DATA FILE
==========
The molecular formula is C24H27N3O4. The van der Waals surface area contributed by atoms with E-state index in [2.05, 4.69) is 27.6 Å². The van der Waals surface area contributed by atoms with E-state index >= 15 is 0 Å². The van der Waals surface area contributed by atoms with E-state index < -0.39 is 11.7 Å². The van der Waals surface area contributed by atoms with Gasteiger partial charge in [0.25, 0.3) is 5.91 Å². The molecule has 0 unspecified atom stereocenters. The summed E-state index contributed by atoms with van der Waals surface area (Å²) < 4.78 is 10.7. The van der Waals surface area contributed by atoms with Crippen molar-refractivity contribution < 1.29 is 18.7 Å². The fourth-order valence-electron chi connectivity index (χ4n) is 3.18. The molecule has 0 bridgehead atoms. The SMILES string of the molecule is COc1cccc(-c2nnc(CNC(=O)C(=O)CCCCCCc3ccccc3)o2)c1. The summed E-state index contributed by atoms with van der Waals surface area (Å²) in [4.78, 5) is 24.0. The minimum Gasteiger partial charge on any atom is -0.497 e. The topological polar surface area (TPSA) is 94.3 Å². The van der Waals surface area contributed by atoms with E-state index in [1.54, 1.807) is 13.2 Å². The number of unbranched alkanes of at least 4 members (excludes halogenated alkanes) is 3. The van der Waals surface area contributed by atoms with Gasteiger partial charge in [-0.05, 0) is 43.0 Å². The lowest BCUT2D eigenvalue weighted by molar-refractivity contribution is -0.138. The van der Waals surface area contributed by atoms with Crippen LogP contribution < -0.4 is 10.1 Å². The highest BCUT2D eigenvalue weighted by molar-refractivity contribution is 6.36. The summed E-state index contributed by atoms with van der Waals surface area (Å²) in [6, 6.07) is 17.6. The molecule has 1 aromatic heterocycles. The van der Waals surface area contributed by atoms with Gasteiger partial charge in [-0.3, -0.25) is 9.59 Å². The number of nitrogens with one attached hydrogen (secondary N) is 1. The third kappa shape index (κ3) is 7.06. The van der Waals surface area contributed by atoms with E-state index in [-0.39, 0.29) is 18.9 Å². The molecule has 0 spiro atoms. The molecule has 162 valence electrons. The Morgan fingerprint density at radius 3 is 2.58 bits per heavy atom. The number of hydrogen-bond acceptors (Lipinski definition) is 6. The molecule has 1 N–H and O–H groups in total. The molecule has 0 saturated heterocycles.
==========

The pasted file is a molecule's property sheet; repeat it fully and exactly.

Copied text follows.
The molecular formula is C24H27N3O4. The van der Waals surface area contributed by atoms with E-state index in [2.05, 4.69) is 27.6 Å². The van der Waals surface area contributed by atoms with E-state index >= 15 is 0 Å². The van der Waals surface area contributed by atoms with E-state index < -0.39 is 11.7 Å². The van der Waals surface area contributed by atoms with Gasteiger partial charge in [0.25, 0.3) is 5.91 Å². The molecule has 0 unspecified atom stereocenters. The summed E-state index contributed by atoms with van der Waals surface area (Å²) < 4.78 is 10.7. The van der Waals surface area contributed by atoms with Crippen molar-refractivity contribution < 1.29 is 18.7 Å². The fourth-order valence-electron chi connectivity index (χ4n) is 3.18. The molecule has 0 bridgehead atoms. The SMILES string of the molecule is COc1cccc(-c2nnc(CNC(=O)C(=O)CCCCCCc3ccccc3)o2)c1. The summed E-state index contributed by atoms with van der Waals surface area (Å²) in [4.78, 5) is 24.0. The minimum Gasteiger partial charge on any atom is -0.497 e. The topological polar surface area (TPSA) is 94.3 Å². The van der Waals surface area contributed by atoms with E-state index in [1.54, 1.807) is 13.2 Å². The number of unbranched alkanes of at least 4 members (excludes halogenated alkanes) is 3. The van der Waals surface area contributed by atoms with Gasteiger partial charge in [-0.05, 0) is 43.0 Å². The lowest BCUT2D eigenvalue weighted by molar-refractivity contribution is -0.138. The van der Waals surface area contributed by atoms with Crippen LogP contribution < -0.4 is 10.1 Å². The highest BCUT2D eigenvalue weighted by molar-refractivity contribution is 6.36. The summed E-state index contributed by atoms with van der Waals surface area (Å²) in [6, 6.07) is 17.6. The molecule has 1 aromatic heterocycles. The van der Waals surface area contributed by atoms with Gasteiger partial charge in [-0.3, -0.25) is 9.59 Å². The number of nitrogens with one attached hydrogen (secondary N) is 1. The third kappa shape index (κ3) is 7.06. The van der Waals surface area contributed by atoms with E-state index in [-0.39, 0.29) is 18.9 Å². The molecule has 0 spiro atoms. The molecule has 162 valence electrons. The Morgan fingerprint density at radius 3 is 2.58 bits per heavy atom. The number of hydrogen-bond acceptors (Lipinski definition) is 6. The molecule has 1 N–H and O–H groups in total. The molecule has 0 saturated heterocycles.